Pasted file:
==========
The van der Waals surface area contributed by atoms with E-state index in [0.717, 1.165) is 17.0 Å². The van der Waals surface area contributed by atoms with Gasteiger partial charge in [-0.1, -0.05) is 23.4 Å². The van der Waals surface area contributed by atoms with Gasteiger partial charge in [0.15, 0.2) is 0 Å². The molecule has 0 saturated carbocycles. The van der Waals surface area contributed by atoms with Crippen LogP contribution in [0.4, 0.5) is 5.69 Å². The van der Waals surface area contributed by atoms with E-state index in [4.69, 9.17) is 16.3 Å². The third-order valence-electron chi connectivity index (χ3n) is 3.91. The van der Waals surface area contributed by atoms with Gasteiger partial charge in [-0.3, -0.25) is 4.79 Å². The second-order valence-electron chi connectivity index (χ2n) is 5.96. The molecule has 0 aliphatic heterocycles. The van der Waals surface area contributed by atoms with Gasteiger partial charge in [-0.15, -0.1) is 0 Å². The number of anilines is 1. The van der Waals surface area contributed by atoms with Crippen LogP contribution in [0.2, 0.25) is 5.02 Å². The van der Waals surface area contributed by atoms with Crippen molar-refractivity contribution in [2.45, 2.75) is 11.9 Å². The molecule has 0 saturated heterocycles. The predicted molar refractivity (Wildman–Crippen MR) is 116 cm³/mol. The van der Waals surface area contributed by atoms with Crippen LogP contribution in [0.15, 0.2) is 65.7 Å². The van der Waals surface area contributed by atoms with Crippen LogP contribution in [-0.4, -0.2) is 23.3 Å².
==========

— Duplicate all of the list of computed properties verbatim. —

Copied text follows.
The van der Waals surface area contributed by atoms with E-state index in [0.717, 1.165) is 17.0 Å². The van der Waals surface area contributed by atoms with Gasteiger partial charge in [-0.1, -0.05) is 23.4 Å². The van der Waals surface area contributed by atoms with Gasteiger partial charge in [0.15, 0.2) is 0 Å². The molecule has 0 saturated carbocycles. The van der Waals surface area contributed by atoms with Crippen LogP contribution in [0.4, 0.5) is 5.69 Å². The van der Waals surface area contributed by atoms with E-state index in [4.69, 9.17) is 16.3 Å². The third-order valence-electron chi connectivity index (χ3n) is 3.91. The van der Waals surface area contributed by atoms with Gasteiger partial charge in [-0.3, -0.25) is 4.79 Å². The second-order valence-electron chi connectivity index (χ2n) is 5.96. The molecule has 0 aliphatic heterocycles. The van der Waals surface area contributed by atoms with Gasteiger partial charge in [-0.15, -0.1) is 0 Å². The number of anilines is 1. The van der Waals surface area contributed by atoms with Crippen LogP contribution in [0.2, 0.25) is 5.02 Å². The van der Waals surface area contributed by atoms with Crippen molar-refractivity contribution in [2.45, 2.75) is 11.9 Å². The molecule has 0 saturated heterocycles. The predicted molar refractivity (Wildman–Crippen MR) is 116 cm³/mol. The van der Waals surface area contributed by atoms with Crippen LogP contribution in [0.15, 0.2) is 65.7 Å². The van der Waals surface area contributed by atoms with Crippen LogP contribution in [-0.4, -0.2) is 23.3 Å².